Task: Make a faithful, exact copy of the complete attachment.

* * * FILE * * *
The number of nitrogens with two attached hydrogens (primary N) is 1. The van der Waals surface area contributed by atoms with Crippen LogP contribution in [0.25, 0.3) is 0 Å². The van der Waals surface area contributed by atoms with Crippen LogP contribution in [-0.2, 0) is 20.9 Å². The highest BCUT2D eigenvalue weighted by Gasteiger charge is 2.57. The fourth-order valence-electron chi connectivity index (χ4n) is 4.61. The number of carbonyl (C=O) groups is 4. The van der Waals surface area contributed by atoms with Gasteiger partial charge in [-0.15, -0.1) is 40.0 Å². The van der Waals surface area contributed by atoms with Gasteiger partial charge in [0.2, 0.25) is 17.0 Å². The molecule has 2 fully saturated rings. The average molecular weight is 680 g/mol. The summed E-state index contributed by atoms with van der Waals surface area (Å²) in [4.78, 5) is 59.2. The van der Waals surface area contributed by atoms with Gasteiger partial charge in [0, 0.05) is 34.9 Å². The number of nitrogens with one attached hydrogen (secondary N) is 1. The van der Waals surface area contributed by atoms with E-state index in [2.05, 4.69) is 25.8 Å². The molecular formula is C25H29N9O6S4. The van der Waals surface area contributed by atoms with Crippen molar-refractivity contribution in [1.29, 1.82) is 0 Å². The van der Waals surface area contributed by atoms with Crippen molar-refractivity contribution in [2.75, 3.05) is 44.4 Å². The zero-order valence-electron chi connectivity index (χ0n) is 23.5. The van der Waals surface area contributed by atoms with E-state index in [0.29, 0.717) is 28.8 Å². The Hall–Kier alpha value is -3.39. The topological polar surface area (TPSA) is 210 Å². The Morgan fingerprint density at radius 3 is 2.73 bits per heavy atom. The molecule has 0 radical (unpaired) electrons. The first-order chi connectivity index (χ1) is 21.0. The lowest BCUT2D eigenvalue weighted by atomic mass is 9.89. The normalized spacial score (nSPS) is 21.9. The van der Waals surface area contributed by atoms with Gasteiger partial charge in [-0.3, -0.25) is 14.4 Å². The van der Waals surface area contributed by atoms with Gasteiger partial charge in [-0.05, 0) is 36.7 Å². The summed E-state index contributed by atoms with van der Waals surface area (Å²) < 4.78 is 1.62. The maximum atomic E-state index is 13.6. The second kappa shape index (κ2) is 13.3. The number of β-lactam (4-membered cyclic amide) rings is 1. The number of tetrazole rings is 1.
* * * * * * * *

The number of nitrogens with two attached hydrogens (primary N) is 1. The van der Waals surface area contributed by atoms with Crippen LogP contribution in [0.25, 0.3) is 0 Å². The van der Waals surface area contributed by atoms with Crippen LogP contribution in [-0.2, 0) is 20.9 Å². The highest BCUT2D eigenvalue weighted by Gasteiger charge is 2.57. The fourth-order valence-electron chi connectivity index (χ4n) is 4.61. The number of carbonyl (C=O) groups is 4. The van der Waals surface area contributed by atoms with Gasteiger partial charge in [-0.15, -0.1) is 40.0 Å². The van der Waals surface area contributed by atoms with Gasteiger partial charge in [0.2, 0.25) is 17.0 Å². The molecule has 2 fully saturated rings. The average molecular weight is 680 g/mol. The summed E-state index contributed by atoms with van der Waals surface area (Å²) in [4.78, 5) is 59.2. The van der Waals surface area contributed by atoms with Gasteiger partial charge in [0, 0.05) is 34.9 Å². The number of nitrogens with one attached hydrogen (secondary N) is 1. The van der Waals surface area contributed by atoms with E-state index in [2.05, 4.69) is 25.8 Å². The molecular formula is C25H29N9O6S4. The van der Waals surface area contributed by atoms with Crippen molar-refractivity contribution in [1.29, 1.82) is 0 Å². The van der Waals surface area contributed by atoms with Crippen molar-refractivity contribution in [2.75, 3.05) is 44.4 Å². The zero-order valence-electron chi connectivity index (χ0n) is 23.5. The van der Waals surface area contributed by atoms with E-state index in [0.29, 0.717) is 28.8 Å². The Hall–Kier alpha value is -3.39. The topological polar surface area (TPSA) is 210 Å². The Morgan fingerprint density at radius 3 is 2.73 bits per heavy atom. The molecule has 0 radical (unpaired) electrons. The first-order chi connectivity index (χ1) is 21.0. The lowest BCUT2D eigenvalue weighted by atomic mass is 9.89. The normalized spacial score (nSPS) is 21.9. The van der Waals surface area contributed by atoms with Gasteiger partial charge in [-0.3, -0.25) is 14.4 Å². The van der Waals surface area contributed by atoms with Gasteiger partial charge in [-0.05, 0) is 36.7 Å². The summed E-state index contributed by atoms with van der Waals surface area (Å²) < 4.78 is 1.62. The maximum atomic E-state index is 13.6. The second kappa shape index (κ2) is 13.3. The number of β-lactam (4-membered cyclic amide) rings is 1. The number of tetrazole rings is 1.